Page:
By Mary Ebeling
Transit agencies typically struggle, logistically and financially, to provide service to those unable to ride fixed-route buses. These riders need access to transportation, but the additional costs of paratransit can drain agency coffers and result in reductions to the operating budgets for fixed-route service. Without a plan to manage these costs, the entire system can be put at risk. Fixed-route bus transit typically carries more people than paratransit or on-demand service; at the same time, transit providers are keenly aware of the social equity needs met by paratransit.
According to the Americans with Disabilities Act (ADA), fixed-route transit providers must offer ADA-complementary paratransit within a ¾ mile zone around a transit agency’s fixed-route service. Paratransit service need not be restricted to the ADA service area, and is more broadly defined as an on-demand, door-to-door service for individuals unable to ride a fixed-route bus either due to disability or to residing outside the transit service area. Not surprisingly, complementary service costs significantly more than traditional fixed-route service.
In this era of increasing transit use paired with constrained budgets, many agencies are investigating how to reduce paratransit costs while minimizing rider impacts. DART First State, the transit agency in Wilmington, Delaware, has tasked itself with finding the elusive middle ground of providing equitable paratransit service while not crippling the ability of the agency to grow in response to increasing ridership. DART currently offers paratransit service to any location in the state, and to developments too dispersed to support fixed-route services. This service model far exceeds federal requirements, and is in fact something of an exceptional case. Nationally, transit systems spend an average of 10.9 percent of their budget on paratransit. In Delaware, 45.4 percent of DART’s budget is spent on paratransit. Currently, a paratransit rider pays $4 for a round trip that the state estimates costs an average $92. This service model is recognized as unsustainable, ultimately jeopardizing transit service for all customers statewide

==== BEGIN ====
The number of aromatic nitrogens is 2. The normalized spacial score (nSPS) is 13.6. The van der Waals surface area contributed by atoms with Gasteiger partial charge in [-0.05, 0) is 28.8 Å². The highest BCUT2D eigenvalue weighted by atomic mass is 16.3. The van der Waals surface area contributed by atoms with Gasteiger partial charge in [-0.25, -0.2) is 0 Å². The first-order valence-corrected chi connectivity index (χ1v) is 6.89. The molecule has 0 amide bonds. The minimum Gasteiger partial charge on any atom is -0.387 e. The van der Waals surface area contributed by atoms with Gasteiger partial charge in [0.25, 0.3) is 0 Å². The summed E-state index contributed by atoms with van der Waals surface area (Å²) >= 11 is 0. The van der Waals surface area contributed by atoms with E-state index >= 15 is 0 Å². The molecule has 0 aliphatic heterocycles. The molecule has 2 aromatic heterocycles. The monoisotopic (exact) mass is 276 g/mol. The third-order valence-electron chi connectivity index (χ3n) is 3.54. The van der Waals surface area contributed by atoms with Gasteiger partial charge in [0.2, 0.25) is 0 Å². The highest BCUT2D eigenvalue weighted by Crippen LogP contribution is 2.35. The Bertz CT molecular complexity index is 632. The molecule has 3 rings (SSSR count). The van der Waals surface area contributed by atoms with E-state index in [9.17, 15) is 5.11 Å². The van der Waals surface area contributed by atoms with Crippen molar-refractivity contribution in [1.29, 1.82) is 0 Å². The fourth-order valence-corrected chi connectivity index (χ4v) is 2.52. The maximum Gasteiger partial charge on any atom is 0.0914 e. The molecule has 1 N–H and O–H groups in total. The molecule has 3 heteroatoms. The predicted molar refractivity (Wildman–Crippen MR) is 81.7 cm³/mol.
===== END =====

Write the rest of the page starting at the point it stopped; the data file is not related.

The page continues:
Revisions to DTC’s model break trips into two categories, or zones. The first zone includes only those trips within ¾ of a mile of local fixed-route services, as required by the ADA. The second would apply to Delawareans traveling outside this zone. Changes to services outside the ADA zone include proposed increases starting March 2, 2014, and increasing the fare to $7 a trip in 2015. Implementing shared ride taxi programs is also under consideration. Agencies may also want to consider contracting regional shuttle services to connect riders living outside the fixed-route zone to regular bus service.
Lessons learned as DART completes the restructuring of its paratransit service will provide a useful test case for other agencies struggling to provide cost-effective paratransit service.
Mary Ebeling is a Transportation Policy Analyst at SSTI.
By Mary Ebeling